How to avoid selling scams when buying a horse
When buying a horse or pony it is important to be aware
that some unscrupulous horse dealers and even private sellers
may use selling 'scams' or dodgy sales practices to push up prices and
sell on unsuitable or even possibly dangerous horses or ponies.
Caveat emptor 'let the buyer beware' is particularly appropriate
when purchasing a horse.
Some of the examples of equine scams may sound far fetched but it can
be very easy for people to be taken in by someone with a horse for sale
who appears to be trustworthy.
OF COMMON SELLING SCAMS
- Horses that are not the vendors to sell
- they may be on loan
- Faked competition results
- Seller taking a "finder's fee"
- The horse or pony not
being as described in the advertisement
- Horses being doped to make them calmer
or to mask lameness
- A seller providing false references
- A horse dealer pretending to be a private
- Horses being worked hard before you view them to make
them appear more docile - watch out for sweat marks!
HOW TO AVOID FALLING
If the horse for sale is registered for competition or is
a recognised breed, you can check with the relevant breed
or equestrian sporting organisation that the seller is its
current owner. This will be much easier if it is currently competing.
A horse's passport or vaccination certificate should give
the owner's name.
Always get a horse or pony thoroughly vetted before you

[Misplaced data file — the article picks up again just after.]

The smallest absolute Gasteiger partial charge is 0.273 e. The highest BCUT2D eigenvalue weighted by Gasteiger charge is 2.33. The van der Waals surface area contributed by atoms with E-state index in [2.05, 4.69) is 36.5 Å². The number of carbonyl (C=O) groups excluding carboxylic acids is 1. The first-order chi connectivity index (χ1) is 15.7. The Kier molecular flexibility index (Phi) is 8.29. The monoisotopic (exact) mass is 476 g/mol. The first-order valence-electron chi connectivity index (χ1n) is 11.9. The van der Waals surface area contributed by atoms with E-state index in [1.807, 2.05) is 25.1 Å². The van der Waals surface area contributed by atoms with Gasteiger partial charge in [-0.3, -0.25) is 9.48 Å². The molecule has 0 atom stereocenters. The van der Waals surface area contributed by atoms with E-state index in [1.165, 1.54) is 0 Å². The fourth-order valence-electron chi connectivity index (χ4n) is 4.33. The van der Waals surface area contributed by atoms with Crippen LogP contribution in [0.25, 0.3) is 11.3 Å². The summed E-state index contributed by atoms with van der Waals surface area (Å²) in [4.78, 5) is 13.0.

buy. You can ask for blood samples to be taken check if the horse
has been doped with tranquilizers of has been given anti-inflammatories
to mask lameness or other causes of pain.
INTERNET HORSE SELLING SCAMS
Sellers can also be scammed.
Many online equestrian advertisers have
been contacted with dubious offers by individuals involved
in attempted internet-based scams.
The supposed buyers are nearly always based overseas and
make contact by email.
The purchasers then promise to send a cheque that more than
covers the cost of the horse and transportation, before asking
the seller to wire the excess amount back to their agent.
The cheques, if they ever arrive, bounce.
Always insist on exact payment only and under no circumstances,
part with goods until payment has COMPLETELY cleared .
Avoid selling scams when buying a horse or pony - be aware unscrupulous horse dealers
and private sellers may use dodgy sales practices to push up prices and sell
unsuitable or dangerous horses